Ernest A. Miller started the E. A. Miller Packing Company in 1935. Not too long after, he added “and Sons,” to the name since his boys, Lynn and Junior, started to work at the company. Lynn, the oldest son of E. A. and Florence Miller was eighteen and Junior, their youngest son was only eight. Florence also played an important role in the business.
Tragically, Ernest A. Miller passed away in 1954, but the company was left in good hands since he had involved his sons so early on in their lives. Really, E. A. had groomed them to take over. While Lynn loved the cattle, Junior liked the administration of the company, so the brothers made for a great team and the company showed spectacular growth attaining more than $600,000 in business that first year.
Following E. A.’s example, Lynn and Junior continued to involve their wives and children in the business. Lynn’s wife, Emma, worked in the company as well as Norma, Junior’s wife. Lynn’s and Junior’s children also got their starts in the business by working at the plant washing hooks and performing many other tough jobs. Lynn and Junior knew that the hard work of their children prepared them for future jobs throughout the company. Then, in 1973, Junior completely took over the operation of E. A. Miller and Sons due to the untimely death of Lynn.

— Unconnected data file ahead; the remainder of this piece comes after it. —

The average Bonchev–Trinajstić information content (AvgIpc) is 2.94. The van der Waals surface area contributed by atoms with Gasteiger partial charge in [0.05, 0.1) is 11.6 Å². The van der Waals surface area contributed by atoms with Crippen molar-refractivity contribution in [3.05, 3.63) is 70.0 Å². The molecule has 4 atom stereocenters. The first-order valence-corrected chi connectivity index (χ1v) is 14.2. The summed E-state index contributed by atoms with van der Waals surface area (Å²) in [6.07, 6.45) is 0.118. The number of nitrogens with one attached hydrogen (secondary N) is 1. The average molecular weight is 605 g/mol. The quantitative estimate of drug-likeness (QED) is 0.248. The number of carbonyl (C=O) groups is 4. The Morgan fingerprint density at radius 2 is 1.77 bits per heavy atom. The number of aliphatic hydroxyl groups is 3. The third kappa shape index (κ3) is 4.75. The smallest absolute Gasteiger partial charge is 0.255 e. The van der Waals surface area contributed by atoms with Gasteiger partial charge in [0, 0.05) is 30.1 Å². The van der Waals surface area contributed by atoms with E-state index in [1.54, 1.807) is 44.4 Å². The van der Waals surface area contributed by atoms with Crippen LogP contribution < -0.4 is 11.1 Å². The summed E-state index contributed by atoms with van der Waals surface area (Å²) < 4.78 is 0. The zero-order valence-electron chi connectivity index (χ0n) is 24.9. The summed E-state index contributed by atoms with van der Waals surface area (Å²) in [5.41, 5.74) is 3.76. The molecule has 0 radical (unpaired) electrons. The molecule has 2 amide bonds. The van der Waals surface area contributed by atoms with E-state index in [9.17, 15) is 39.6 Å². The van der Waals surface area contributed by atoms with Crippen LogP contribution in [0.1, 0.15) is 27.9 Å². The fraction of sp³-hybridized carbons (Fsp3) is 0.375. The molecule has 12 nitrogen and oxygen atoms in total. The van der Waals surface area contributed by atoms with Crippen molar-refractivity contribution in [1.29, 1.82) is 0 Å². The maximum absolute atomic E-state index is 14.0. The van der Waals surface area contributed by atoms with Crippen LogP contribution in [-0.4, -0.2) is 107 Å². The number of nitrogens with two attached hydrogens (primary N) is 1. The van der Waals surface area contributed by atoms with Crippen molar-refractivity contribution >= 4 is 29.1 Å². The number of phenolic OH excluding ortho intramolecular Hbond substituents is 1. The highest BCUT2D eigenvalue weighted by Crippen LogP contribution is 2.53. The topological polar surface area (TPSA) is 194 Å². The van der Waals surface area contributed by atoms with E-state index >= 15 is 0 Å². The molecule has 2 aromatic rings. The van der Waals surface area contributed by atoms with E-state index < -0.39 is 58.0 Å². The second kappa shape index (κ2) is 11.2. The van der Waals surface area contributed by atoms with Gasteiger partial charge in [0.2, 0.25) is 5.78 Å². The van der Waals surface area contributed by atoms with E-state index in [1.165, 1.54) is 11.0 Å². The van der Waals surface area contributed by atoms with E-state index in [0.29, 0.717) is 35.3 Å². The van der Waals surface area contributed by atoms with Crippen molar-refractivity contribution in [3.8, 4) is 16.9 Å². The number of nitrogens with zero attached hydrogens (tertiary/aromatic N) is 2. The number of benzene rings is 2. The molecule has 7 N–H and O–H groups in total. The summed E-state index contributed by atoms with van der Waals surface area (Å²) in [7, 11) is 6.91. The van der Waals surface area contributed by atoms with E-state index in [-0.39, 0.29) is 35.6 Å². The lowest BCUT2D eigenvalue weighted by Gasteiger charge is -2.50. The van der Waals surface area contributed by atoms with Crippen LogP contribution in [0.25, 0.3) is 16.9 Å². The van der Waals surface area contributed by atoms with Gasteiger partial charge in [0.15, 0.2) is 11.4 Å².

Continuing in the tradition of being a family-run business, Lynn’s sons, Bob, Scott, John, Bruce, and Ted, all worked for the company in positions of administration and sales. John became the President of E. A. Miller Packing Company, then Ted replaced his brother when John moved to Omaha, Nebraska to become the President of ConAgra in 1986. Bob, Scott, and Bruce were in the sales department; Bob worked in the field, Scott served as a salesman in the office, and Bruce was a salesman, but also became the vice president of sales.
Junior’s sons, Kris, Mark, Ernie, and Jim also contributed to the company. Kris and Mark were cattle buyers and traveled to various states to purchase the cattle needed for the plant. Ernie was in the trucking department and the rendering division until his death in 1977. Sadly, Ernie was killed along with six other E. A. Miller employees when the company airplane crashed while returning from a trucking show in California. Jim worked in the slaughtering and trucking divisions. Junior’s daughters, Debra, Donna, and Jan, were all great assistants to Controller John Clay. Additionally, many of Lynn’s and Junior’s children’s spouses have worked for the company.
The passing on of E. A. Miller and Sons to Lynn and Junior, then to their children and spouses, and finally onto their grandchildren, demonstrates that the company is truly a family affair. All of E. A.’s grandchildren have progressed and found success based on what they have learned from working for the company. You can see evidence of this throughout the packing and trucking industries and in the Miller family’s new composting plant and farming and ranching businesses. Furthermore, by providing thousands of jobs over the years and through generous support of the local community, the E. A. Miller Company has played an integral role in our region. The success and vitality of the family of E. A. and Florence Miller and this community pays tribute to the legacy that they started.